There's something quite nerve-wracking about watching a new actor playing James Bond. It's rather like going on a first date: every part of you wants it to work, but there's the unfortunate fact that some things are out of your control.
Casino Royale is the biggest re-boot the Bond franchise has ever undergone. The public have been promised a back-to-basics, no-frills approach — a return to the Fleming original. There will be no more invisible cars. And this time around there will be a plot.
Of course, the main reason the Casino Royale 007 is different is because he is blonde, thereby quickly contradicting Fleming's original. But I won't harp on about it. (see The-Latest poll on the subject).
So is Daniel Craig a Roger Moore or a George Lazenby? An impressive film-noir style opening quickly establishes the movie's thriller credentials but, more crucially, depicts Daniel Craig as a credible Bond. He sits shrouded in darkness, behind a door, waiting for his quarry to arrive.
The scene echoes an early Connery film, where he sits patiently with his Walther PPK and silencer, ready for the kill. The victim-to-be enters. He asks how his contact died and 007 replies "Not well". Flashbacks show Bond murdering the man in a bathroom. And then he dispatches victim number two with a single shot.
This is not a Bond to be trifled with.
The pre-title sequence sets the mould. Taking its cue from movies such as Mission Impossible and The Bourne Identity, the movie pulls no punches. There is action galore — indeed, Craig barely utters a full sentence for the first 20 minutes.
This new Bond is the result of a less-than-holy union between Roadrunner and The Terminator. He runs, jumps, climbs, and hunts relentlessly. A sub-title along the lines of The Running, Jumping, Standing Still film would seem appropriate, if it were not already the name of a silent Spike Milligan flick.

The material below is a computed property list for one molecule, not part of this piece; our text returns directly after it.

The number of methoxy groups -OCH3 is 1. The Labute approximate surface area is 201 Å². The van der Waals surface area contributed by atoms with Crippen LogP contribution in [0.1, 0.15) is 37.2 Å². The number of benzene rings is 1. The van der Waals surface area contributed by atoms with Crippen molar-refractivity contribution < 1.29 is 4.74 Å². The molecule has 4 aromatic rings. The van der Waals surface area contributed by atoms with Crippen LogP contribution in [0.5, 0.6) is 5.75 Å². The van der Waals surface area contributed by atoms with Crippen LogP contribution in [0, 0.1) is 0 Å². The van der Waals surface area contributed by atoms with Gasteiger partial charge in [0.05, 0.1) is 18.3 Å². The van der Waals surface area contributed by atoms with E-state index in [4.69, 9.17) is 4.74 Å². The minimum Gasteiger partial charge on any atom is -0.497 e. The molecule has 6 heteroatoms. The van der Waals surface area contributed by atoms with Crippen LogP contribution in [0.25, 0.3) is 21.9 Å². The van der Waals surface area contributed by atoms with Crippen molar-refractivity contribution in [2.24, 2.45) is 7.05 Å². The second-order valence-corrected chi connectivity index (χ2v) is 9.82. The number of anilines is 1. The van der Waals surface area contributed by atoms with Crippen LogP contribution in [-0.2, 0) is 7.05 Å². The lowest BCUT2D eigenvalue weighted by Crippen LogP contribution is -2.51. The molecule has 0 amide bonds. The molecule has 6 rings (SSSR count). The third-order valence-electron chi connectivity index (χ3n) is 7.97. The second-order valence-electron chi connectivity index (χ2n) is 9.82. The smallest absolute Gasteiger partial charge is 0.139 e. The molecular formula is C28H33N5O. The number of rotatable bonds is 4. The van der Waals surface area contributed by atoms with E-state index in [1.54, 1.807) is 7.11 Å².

But some things remain the same. There is still 007's characteristic disregard for property damage, as location after location is demolished in his wake. And there is the beautiful but "complicated" Vesper Lynd, played brilliantly by French actress Eva Green.
Gone is the gentleman killer of the earlier films. This time Bond is almost loutish; a cold-hearted thug. Traditional conventions are subverted. Instead of Honey Ryder or Jinx emerging from the sea, there is Bond — and he has bigger breasts anyway. There are Aston Martins, girls and action. But the cars are simply cars. And Craig's fight-sequences are the most credible since Timothy Dalton's Licence To Kill.
There is no megalomaniac with a white cat. And the subject matter — the funding of terrorism — is hardly the stuff of science-fiction. The main villain, Le Chiffre, is underplayed, with his weeping-eye the only hint of theatricality.
There is little room for humour. It creeps briefly into a casino scene, and then — bizarrely — into a horrific torture scene. Bond asks Le Chiffre to scratch an "itch".
Casino Royale is a massive improvement on the "Bond-by-numbers" films of Pierce Brosnan's period. In a neat twist, Craig utters the immortal line, "Bond … James Bond", but only at the end of the film.
If there is one criticism — besides the blonde hair — it is that the dialogue sometimes lacks its customary sparkle. Craig is still on probation, and while he can pull off the action scenes, his performance teeters uncomfortably towards the two-dimensional in the more dialogue-heavy moments.
Casino Royale is not perfect. But it's the best Bond film since Goldeneye … although, curiously, it does look as if Daniel Craig has a Mars Bar stuck up his bum when he runs.